How sonic tomography works 

Sonic tomography can detect decay and cavities in standing trees non-invasively by tracking the speed of sound waves in the trunk, roots, and larger branches.  The velocity of sound in wood depends on the modulus of elasticity (MOE) and the density of the wood itself.  Damage and disease in trees can lead to fractures, cavities, or rot, which reduces elasticity and density of the wood.  The
PiCUS® Sonic Tomograph uses relative sound velocities so that the system calibrates itself automatically at each measured cross-section.  Due to the low invasiveness of the measurements, tomography can be conducted repeatedly on the same specimen and compared to earlier readings to evaluate the progress of wood decline in relation to the production of new wood.


Tomogram interpretation

Using the above tomogram as an example:

The fastest velocity recorded between sensors is set to 100%. Areas of high velocity are shown in dark browns, grading to light brown - 57 % of the cross section.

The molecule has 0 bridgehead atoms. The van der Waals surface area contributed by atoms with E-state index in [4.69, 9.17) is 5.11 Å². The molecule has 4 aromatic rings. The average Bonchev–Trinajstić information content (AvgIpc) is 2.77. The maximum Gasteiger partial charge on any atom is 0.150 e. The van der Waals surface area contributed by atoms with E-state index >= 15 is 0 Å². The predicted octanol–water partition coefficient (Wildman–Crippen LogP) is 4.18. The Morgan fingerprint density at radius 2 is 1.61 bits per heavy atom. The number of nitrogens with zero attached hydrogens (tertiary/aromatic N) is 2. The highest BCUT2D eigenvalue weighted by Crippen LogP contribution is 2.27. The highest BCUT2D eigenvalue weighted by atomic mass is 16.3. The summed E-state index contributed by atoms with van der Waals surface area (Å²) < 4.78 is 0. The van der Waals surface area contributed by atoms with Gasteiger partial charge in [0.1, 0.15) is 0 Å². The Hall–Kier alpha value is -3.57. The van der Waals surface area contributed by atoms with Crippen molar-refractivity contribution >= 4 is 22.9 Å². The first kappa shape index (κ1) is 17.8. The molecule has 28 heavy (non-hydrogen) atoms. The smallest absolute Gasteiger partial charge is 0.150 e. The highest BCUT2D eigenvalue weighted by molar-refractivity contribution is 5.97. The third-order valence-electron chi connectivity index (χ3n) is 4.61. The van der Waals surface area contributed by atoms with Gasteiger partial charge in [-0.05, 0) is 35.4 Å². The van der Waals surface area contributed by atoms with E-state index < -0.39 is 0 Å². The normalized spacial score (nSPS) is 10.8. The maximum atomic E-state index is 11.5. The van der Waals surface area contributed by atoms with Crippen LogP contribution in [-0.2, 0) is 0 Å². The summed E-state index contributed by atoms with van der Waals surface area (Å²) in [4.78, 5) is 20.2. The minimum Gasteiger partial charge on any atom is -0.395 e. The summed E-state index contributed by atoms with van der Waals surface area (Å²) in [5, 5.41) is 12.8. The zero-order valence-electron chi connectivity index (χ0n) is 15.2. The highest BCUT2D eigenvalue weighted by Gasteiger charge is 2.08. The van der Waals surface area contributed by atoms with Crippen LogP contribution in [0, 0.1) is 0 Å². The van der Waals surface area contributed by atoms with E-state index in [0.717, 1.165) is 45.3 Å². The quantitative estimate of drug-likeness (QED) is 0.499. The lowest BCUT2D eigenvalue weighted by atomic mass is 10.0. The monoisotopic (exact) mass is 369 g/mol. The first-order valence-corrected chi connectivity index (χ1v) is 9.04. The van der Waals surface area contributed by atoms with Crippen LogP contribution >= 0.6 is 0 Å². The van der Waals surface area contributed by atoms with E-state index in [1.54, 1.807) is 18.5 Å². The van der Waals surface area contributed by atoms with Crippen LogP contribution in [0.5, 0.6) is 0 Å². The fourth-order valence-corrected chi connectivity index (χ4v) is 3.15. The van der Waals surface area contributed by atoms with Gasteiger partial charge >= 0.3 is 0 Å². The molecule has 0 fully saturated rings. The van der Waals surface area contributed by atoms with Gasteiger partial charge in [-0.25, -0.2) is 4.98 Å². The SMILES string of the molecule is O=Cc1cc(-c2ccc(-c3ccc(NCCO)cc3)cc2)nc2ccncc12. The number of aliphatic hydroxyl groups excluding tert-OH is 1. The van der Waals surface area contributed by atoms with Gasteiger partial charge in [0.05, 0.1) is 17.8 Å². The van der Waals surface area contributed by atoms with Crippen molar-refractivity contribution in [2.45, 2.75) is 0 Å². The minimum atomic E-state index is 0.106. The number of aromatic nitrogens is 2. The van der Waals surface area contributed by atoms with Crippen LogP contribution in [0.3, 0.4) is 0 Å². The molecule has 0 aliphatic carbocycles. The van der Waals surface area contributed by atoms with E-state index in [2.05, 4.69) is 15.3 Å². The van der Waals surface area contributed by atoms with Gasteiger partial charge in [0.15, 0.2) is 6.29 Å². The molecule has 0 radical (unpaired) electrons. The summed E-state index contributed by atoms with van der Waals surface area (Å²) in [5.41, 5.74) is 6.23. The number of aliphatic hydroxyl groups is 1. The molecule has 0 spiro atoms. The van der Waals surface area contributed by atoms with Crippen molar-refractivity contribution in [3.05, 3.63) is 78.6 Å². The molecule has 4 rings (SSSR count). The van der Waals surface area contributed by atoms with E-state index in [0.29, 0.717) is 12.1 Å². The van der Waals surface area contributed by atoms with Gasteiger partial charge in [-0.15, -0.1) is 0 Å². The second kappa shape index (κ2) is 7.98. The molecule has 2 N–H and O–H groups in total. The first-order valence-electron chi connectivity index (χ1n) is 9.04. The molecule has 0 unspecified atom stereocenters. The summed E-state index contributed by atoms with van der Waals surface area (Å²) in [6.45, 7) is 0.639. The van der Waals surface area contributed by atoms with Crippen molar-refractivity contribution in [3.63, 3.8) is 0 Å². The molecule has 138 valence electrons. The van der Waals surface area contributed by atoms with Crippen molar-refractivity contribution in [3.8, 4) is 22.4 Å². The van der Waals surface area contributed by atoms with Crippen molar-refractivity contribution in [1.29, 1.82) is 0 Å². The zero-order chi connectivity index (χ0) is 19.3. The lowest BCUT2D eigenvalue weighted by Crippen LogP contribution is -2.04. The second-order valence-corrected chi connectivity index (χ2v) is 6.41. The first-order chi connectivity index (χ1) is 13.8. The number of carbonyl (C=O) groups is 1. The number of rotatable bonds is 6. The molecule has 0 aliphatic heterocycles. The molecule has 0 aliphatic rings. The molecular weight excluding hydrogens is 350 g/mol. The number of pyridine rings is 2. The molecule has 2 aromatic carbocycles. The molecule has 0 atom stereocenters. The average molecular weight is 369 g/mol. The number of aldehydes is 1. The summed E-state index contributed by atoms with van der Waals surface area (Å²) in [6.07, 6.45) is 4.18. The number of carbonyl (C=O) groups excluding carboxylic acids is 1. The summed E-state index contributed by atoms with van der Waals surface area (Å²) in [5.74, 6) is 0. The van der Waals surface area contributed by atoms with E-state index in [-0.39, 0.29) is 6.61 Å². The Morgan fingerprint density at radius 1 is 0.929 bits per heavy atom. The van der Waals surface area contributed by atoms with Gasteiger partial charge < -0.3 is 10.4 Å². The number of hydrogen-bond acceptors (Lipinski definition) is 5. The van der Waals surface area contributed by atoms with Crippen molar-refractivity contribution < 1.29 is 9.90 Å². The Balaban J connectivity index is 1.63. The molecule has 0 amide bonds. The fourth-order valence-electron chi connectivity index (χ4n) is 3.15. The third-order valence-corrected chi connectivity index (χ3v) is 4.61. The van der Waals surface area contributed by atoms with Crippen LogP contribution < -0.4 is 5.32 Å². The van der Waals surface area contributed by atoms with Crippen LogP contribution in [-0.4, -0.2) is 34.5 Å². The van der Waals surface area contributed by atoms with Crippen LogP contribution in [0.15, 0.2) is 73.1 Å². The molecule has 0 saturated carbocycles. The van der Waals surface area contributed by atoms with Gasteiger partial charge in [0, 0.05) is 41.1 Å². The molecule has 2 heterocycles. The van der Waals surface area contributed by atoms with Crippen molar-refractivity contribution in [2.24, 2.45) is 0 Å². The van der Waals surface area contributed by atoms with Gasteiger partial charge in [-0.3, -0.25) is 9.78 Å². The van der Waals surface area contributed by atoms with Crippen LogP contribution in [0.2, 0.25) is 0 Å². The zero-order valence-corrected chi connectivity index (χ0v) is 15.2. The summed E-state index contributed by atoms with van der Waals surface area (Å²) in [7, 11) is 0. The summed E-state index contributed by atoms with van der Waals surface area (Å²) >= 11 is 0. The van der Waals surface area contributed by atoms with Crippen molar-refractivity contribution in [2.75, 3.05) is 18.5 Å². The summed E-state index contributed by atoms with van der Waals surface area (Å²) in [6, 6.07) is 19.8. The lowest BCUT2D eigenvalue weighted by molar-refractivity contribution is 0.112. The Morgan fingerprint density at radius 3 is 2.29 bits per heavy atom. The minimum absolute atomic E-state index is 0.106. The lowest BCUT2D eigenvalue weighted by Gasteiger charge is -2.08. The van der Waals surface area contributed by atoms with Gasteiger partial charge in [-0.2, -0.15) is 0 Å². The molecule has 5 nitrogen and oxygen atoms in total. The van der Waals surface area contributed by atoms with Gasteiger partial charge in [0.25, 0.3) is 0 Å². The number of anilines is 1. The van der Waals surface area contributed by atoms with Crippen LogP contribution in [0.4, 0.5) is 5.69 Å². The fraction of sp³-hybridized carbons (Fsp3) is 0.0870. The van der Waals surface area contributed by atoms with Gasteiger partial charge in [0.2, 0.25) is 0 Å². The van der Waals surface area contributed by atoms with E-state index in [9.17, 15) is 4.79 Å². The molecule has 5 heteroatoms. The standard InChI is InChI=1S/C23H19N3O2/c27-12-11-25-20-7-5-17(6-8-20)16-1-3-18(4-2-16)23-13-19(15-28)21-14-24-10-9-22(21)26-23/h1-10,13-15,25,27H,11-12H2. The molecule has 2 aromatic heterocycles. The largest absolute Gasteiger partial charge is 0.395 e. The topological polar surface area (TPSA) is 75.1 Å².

The slowest velocity measured was 45%, in relation to the fastest (100%).  Areas of slow velocity are shown in blues and purple and compose 31 % of the cross section.

Areas with intermediate velocities are shown in green.  These could represent wood in early stages of decay – 12% in this tomogram. 

Planes of greatest impedance to sound transmission are indicated by straight yellow lines and in some cases could indicate cracks. 

The values of solid or damaged wood are only estimations.  Please note that accuracy depends on the:

  • shape of the cross section
  • position of measuring points
  • shape of the damaged area
  • type of damage (cracks, decay, cavities).

Presence of defects in the trunk or branches does not automatically render the tree dangerous.  The tomogram needs to be considered together with other data and evaluated by an experienced arborist before a management plan for the individual tree can be formulated.